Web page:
Not more than a week after I was asked to give a talk on the FutureOfJava
and the FutureOfObjects
I was asked to give my thoughts on what the FutureOfSmalltalk
would be. This one stumped me a bit more. I came up with two:
The notes by John M. McIntosh?
on the recent Smalltalk Solutions conference
raise a lot of issues on the past and future of Smalltalk. For instance, a speech by David Thomas apparently included something like "We had the Python guy come talk at a conference and he gave us the same talk that Adele Goldberg gave years ago as something new. We were saddened. But what we have done is created a Smalltalk black hole were no ideas or light gets out. The Python guys rediscover our work and they become front page news."
I think the "black hole" worked both ways ... ObjectiveCee
(and the NextStep
), which is the "son of Smalltalk" and the "father of Java", has been evolving quietly for the last ten+ years into WebObjects
. Have any Smalltalkers been paying attention to it?
Another interesting snippet:
- "What child would use a image in which you can't find anything of interest. 'Hey you can make games' we respond, but no games are supplied. It needs to be very simple. Why not separate the IDE from the execution environment. Microsoft .NET can do this!!!!"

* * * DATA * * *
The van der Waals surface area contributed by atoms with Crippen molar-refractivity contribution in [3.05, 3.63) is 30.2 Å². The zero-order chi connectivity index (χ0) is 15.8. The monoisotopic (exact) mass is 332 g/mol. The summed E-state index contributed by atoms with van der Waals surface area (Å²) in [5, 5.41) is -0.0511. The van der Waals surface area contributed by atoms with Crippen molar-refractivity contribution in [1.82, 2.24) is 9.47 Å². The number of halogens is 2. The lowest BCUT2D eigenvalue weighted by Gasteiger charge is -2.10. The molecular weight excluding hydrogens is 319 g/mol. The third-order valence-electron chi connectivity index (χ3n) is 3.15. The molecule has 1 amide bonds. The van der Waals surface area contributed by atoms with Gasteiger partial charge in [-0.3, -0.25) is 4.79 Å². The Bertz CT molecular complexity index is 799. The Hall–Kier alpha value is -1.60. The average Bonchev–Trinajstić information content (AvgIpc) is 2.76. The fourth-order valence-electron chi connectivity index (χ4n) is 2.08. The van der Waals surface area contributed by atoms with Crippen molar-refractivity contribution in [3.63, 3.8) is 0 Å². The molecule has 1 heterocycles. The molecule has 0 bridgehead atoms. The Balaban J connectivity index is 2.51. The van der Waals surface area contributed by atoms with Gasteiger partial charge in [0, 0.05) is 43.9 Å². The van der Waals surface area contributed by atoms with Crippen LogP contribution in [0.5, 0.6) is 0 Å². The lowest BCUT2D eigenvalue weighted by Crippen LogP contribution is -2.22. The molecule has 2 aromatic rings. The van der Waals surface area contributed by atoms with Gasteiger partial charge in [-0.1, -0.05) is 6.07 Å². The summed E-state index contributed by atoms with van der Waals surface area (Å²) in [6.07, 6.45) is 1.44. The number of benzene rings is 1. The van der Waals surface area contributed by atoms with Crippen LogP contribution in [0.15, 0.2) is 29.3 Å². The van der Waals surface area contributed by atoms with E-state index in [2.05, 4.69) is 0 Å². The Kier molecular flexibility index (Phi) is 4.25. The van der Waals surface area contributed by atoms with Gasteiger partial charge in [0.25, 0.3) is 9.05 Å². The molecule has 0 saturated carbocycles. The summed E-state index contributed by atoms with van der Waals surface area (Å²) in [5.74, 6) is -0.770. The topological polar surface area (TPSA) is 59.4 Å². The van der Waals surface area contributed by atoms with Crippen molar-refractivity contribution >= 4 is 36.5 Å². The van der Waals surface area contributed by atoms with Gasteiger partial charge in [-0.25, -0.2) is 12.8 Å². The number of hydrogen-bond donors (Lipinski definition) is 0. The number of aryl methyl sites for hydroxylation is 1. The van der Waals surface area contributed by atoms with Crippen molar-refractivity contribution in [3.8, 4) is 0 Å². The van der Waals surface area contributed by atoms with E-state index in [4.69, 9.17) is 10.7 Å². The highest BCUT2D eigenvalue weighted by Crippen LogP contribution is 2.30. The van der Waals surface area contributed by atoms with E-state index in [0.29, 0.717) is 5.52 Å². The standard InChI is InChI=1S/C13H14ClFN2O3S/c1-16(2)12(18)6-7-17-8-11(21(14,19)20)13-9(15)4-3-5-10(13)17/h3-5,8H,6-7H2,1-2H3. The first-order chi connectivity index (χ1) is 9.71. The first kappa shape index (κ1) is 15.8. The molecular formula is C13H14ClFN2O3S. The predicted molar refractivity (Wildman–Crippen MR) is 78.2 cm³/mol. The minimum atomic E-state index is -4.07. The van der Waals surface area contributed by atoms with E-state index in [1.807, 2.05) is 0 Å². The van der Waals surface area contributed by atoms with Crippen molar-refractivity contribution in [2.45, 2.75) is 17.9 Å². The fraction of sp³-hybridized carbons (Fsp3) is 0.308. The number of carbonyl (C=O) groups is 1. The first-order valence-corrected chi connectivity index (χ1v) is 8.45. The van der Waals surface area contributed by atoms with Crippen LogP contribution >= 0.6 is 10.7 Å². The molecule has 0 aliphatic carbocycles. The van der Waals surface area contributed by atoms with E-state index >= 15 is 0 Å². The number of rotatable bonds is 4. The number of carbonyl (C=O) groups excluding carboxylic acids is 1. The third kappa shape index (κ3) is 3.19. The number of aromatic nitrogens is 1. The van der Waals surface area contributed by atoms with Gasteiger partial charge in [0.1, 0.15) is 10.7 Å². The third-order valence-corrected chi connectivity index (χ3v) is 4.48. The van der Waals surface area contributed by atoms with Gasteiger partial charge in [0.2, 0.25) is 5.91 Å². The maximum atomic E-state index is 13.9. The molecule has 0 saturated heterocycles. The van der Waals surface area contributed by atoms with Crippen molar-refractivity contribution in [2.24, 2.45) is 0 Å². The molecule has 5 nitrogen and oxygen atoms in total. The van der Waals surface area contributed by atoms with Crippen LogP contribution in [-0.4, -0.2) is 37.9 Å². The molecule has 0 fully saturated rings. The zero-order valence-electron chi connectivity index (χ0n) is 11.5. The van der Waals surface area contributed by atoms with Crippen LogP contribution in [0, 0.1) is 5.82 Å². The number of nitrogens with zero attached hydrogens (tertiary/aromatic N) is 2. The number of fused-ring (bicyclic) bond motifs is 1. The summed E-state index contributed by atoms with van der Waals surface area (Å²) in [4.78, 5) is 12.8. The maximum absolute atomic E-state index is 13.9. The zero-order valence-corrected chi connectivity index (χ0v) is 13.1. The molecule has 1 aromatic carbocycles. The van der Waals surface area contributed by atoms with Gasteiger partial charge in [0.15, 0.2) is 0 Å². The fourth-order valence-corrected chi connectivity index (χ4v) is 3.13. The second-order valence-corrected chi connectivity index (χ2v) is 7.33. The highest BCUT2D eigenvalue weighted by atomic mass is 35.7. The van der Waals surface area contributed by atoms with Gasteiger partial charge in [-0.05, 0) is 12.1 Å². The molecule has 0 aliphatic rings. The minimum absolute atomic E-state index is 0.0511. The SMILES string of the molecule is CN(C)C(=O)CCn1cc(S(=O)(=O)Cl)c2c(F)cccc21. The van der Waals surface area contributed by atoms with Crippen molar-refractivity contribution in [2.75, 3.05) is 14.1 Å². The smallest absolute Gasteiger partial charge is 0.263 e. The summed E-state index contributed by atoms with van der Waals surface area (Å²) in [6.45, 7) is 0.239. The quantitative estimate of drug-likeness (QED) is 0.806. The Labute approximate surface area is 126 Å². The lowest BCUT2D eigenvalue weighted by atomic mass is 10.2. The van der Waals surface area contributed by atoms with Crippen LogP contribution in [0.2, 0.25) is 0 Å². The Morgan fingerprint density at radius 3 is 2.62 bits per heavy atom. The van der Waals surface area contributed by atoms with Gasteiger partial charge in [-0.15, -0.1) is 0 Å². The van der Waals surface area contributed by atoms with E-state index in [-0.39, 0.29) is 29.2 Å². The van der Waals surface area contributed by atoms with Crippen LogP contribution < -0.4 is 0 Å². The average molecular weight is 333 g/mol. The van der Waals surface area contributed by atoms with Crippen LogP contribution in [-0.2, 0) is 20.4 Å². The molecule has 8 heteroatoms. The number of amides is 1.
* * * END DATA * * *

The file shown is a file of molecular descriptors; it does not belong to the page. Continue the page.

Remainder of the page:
Hmmm. I think Dave's taking things out of context. The reference Dave made is to an OTI internal conference last year (2000). Kent Beck was speaking on XP (actually he spoke on Frederick Taylor - interesting talk) and I spoke on WebSphere
. Guido Van Rossom came in and did a talk on his latest Python thingy - his grand idea was to build a Python teaching environment and use it to teach Python to new programmers (I think Guido was discussing high-schoolers). At the end of the talk I made the comment that I had heard the exact same talk four years previously at the first SmalltalkSolutions
conference, when Adele Goldberg did a talk on LearningWorks
. I mentioned that this seemed like the same idea, so what was new about it? (By the way Kent kicked me when I said that). My comment wasn't on Python per se - it was that the idea of a simplified language learning laboratory hasn't worked out before, so why did he expect it to work now? -- KyleBrown
Perhaps XP will breath new life into Smalltalk also. Argument goes ... look at how fast people can develop, refactor and test in Smalltalk. You can do it Java, but it'll take a little longer, and you can do it in C++, but it'll take even longer. Someone ought to sit a manager down to look at a Smalltalk developer and a C++ developer side by side. "Let's see. Developer A is working, Developer B is working, Developer A is working, Developer B is compiling, Developer A is working, Developer B is compiling... "